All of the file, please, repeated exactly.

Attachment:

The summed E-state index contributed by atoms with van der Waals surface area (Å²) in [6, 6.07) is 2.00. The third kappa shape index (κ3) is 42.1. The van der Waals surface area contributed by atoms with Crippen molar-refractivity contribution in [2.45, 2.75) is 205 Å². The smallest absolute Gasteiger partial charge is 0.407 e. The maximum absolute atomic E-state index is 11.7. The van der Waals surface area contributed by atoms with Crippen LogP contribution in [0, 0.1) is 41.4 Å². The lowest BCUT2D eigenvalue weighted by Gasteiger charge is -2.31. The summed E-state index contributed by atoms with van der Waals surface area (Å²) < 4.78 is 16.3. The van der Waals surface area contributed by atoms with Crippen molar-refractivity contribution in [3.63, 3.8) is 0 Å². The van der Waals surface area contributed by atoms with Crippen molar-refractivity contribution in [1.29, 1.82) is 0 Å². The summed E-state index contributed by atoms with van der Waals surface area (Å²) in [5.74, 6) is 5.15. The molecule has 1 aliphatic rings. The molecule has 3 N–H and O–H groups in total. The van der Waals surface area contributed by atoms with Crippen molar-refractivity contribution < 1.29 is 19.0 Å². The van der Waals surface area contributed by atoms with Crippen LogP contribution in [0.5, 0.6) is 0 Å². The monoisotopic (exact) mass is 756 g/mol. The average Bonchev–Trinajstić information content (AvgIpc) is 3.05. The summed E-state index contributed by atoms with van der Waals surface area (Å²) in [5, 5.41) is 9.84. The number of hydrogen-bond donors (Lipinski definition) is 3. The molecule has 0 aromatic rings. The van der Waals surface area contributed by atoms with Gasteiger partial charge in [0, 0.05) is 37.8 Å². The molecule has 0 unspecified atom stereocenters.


The summed E-state index contributed by atoms with van der Waals surface area (Å²) in [6, 6.07) is 2.00. The third kappa shape index (κ3) is 42.1. The van der Waals surface area contributed by atoms with Crippen molar-refractivity contribution in [2.45, 2.75) is 205 Å². The smallest absolute Gasteiger partial charge is 0.407 e. The maximum absolute atomic E-state index is 11.7. The van der Waals surface area contributed by atoms with Crippen LogP contribution in [0, 0.1) is 41.4 Å². The lowest BCUT2D eigenvalue weighted by Gasteiger charge is -2.31. The summed E-state index contributed by atoms with van der Waals surface area (Å²) < 4.78 is 16.3. The van der Waals surface area contributed by atoms with Crippen molar-refractivity contribution in [3.63, 3.8) is 0 Å². The van der Waals surface area contributed by atoms with Crippen molar-refractivity contribution in [1.29, 1.82) is 0 Å². The summed E-state index contributed by atoms with van der Waals surface area (Å²) in [5.74, 6) is 5.15. The molecule has 1 aliphatic rings. The molecule has 3 N–H and O–H groups in total. The van der Waals surface area contributed by atoms with Crippen molar-refractivity contribution < 1.29 is 19.0 Å². The van der Waals surface area contributed by atoms with Crippen LogP contribution in [0.5, 0.6) is 0 Å². The monoisotopic (exact) mass is 756 g/mol. The average Bonchev–Trinajstić information content (AvgIpc) is 3.05. The summed E-state index contributed by atoms with van der Waals surface area (Å²) in [5, 5.41) is 9.84. The number of hydrogen-bond donors (Lipinski definition) is 3. The molecule has 0 aromatic rings. The van der Waals surface area contributed by atoms with Gasteiger partial charge in [0, 0.05) is 37.8 Å². The molecule has 0 unspecified atom stereocenters.